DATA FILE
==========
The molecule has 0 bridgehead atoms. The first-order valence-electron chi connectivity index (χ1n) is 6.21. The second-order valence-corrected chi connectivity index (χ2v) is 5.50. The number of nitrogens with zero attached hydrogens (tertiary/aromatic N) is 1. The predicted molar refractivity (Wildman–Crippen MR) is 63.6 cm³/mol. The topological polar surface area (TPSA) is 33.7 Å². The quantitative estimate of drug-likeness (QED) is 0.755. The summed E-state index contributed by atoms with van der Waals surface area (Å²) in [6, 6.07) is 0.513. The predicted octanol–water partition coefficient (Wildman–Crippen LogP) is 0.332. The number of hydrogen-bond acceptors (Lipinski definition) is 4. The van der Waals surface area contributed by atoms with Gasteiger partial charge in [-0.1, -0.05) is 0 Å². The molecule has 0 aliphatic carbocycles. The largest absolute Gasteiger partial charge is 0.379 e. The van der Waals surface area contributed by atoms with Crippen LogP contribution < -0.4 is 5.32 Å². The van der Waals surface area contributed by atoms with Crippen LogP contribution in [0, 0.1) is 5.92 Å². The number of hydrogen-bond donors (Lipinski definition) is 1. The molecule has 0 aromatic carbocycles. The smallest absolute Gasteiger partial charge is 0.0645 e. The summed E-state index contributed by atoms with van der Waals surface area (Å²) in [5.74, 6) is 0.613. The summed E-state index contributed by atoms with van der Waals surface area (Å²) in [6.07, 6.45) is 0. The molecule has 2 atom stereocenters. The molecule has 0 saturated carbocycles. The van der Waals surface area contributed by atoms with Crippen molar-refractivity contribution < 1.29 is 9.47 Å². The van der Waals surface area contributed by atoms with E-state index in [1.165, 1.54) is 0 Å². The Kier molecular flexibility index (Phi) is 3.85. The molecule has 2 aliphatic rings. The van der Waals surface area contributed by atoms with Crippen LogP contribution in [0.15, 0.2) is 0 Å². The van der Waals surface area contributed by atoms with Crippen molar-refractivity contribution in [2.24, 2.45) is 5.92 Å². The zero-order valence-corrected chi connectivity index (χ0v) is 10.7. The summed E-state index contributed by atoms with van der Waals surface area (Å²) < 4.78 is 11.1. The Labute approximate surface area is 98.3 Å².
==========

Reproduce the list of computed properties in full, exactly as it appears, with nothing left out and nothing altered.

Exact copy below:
The molecule has 0 bridgehead atoms. The first-order valence-electron chi connectivity index (χ1n) is 6.21. The second-order valence-corrected chi connectivity index (χ2v) is 5.50. The number of nitrogens with zero attached hydrogens (tertiary/aromatic N) is 1. The predicted molar refractivity (Wildman–Crippen MR) is 63.6 cm³/mol. The topological polar surface area (TPSA) is 33.7 Å². The quantitative estimate of drug-likeness (QED) is 0.755. The summed E-state index contributed by atoms with van der Waals surface area (Å²) in [6, 6.07) is 0.513. The predicted octanol–water partition coefficient (Wildman–Crippen LogP) is 0.332. The number of hydrogen-bond acceptors (Lipinski definition) is 4. The van der Waals surface area contributed by atoms with Gasteiger partial charge in [-0.1, -0.05) is 0 Å². The molecule has 0 aliphatic carbocycles. The largest absolute Gasteiger partial charge is 0.379 e. The van der Waals surface area contributed by atoms with Crippen LogP contribution < -0.4 is 5.32 Å². The van der Waals surface area contributed by atoms with Crippen LogP contribution in [0, 0.1) is 5.92 Å². The number of hydrogen-bond donors (Lipinski definition) is 1. The molecule has 0 aromatic carbocycles. The smallest absolute Gasteiger partial charge is 0.0645 e. The summed E-state index contributed by atoms with van der Waals surface area (Å²) in [5.74, 6) is 0.613. The summed E-state index contributed by atoms with van der Waals surface area (Å²) in [6.07, 6.45) is 0. The molecule has 2 atom stereocenters. The molecule has 0 saturated carbocycles. The van der Waals surface area contributed by atoms with Crippen molar-refractivity contribution < 1.29 is 9.47 Å². The van der Waals surface area contributed by atoms with E-state index in [1.165, 1.54) is 0 Å². The Kier molecular flexibility index (Phi) is 3.85. The molecule has 2 aliphatic rings. The van der Waals surface area contributed by atoms with Crippen LogP contribution in [0.15, 0.2) is 0 Å². The van der Waals surface area contributed by atoms with Crippen molar-refractivity contribution in [2.24, 2.45) is 5.92 Å². The zero-order valence-corrected chi connectivity index (χ0v) is 10.7. The summed E-state index contributed by atoms with van der Waals surface area (Å²) < 4.78 is 11.1. The Labute approximate surface area is 98.3 Å².